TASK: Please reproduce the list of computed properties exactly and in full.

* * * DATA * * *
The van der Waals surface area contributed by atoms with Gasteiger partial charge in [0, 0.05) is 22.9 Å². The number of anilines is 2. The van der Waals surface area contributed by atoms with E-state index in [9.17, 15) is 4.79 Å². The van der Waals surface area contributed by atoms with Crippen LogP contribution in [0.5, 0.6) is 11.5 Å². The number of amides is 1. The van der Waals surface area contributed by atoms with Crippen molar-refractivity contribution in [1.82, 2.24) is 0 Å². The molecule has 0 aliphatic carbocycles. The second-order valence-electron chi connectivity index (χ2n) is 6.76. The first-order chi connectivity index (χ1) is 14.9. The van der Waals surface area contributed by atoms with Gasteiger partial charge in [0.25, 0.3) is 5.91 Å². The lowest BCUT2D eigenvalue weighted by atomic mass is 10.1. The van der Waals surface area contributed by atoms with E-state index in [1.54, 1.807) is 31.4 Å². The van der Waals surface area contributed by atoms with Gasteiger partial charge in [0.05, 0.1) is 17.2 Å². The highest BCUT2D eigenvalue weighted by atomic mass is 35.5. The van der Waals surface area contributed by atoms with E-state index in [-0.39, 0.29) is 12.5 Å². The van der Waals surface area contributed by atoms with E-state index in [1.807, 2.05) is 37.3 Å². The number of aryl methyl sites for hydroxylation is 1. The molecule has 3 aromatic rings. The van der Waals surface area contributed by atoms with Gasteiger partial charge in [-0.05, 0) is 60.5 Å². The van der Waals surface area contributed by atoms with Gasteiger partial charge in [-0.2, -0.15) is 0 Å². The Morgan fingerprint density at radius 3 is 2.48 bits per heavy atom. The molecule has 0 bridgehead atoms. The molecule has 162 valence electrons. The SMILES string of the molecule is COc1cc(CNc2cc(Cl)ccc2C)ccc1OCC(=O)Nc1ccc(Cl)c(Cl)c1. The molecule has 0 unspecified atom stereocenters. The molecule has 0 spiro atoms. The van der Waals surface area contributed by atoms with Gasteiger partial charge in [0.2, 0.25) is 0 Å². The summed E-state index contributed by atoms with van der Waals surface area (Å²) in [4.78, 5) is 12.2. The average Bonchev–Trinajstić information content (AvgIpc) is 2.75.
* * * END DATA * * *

The van der Waals surface area contributed by atoms with Gasteiger partial charge in [0, 0.05) is 22.9 Å². The number of anilines is 2. The van der Waals surface area contributed by atoms with E-state index in [9.17, 15) is 4.79 Å². The van der Waals surface area contributed by atoms with Crippen LogP contribution in [0.5, 0.6) is 11.5 Å². The number of amides is 1. The van der Waals surface area contributed by atoms with Crippen molar-refractivity contribution in [1.82, 2.24) is 0 Å². The molecule has 0 aliphatic carbocycles. The second-order valence-electron chi connectivity index (χ2n) is 6.76. The first-order chi connectivity index (χ1) is 14.9. The van der Waals surface area contributed by atoms with Gasteiger partial charge in [0.25, 0.3) is 5.91 Å². The lowest BCUT2D eigenvalue weighted by atomic mass is 10.1. The van der Waals surface area contributed by atoms with E-state index in [1.54, 1.807) is 31.4 Å². The van der Waals surface area contributed by atoms with Gasteiger partial charge in [0.05, 0.1) is 17.2 Å². The highest BCUT2D eigenvalue weighted by atomic mass is 35.5. The van der Waals surface area contributed by atoms with E-state index in [-0.39, 0.29) is 12.5 Å². The van der Waals surface area contributed by atoms with E-state index in [1.807, 2.05) is 37.3 Å². The number of aryl methyl sites for hydroxylation is 1. The molecule has 3 aromatic rings. The van der Waals surface area contributed by atoms with Gasteiger partial charge in [-0.05, 0) is 60.5 Å². The van der Waals surface area contributed by atoms with Gasteiger partial charge in [-0.2, -0.15) is 0 Å². The Morgan fingerprint density at radius 3 is 2.48 bits per heavy atom. The molecule has 0 bridgehead atoms. The molecule has 162 valence electrons. The SMILES string of the molecule is COc1cc(CNc2cc(Cl)ccc2C)ccc1OCC(=O)Nc1ccc(Cl)c(Cl)c1. The molecule has 0 unspecified atom stereocenters. The molecule has 0 spiro atoms. The van der Waals surface area contributed by atoms with Gasteiger partial charge in [0.2, 0.25) is 0 Å². The summed E-state index contributed by atoms with van der Waals surface area (Å²) in [4.78, 5) is 12.2. The average Bonchev–Trinajstić information content (AvgIpc) is 2.75.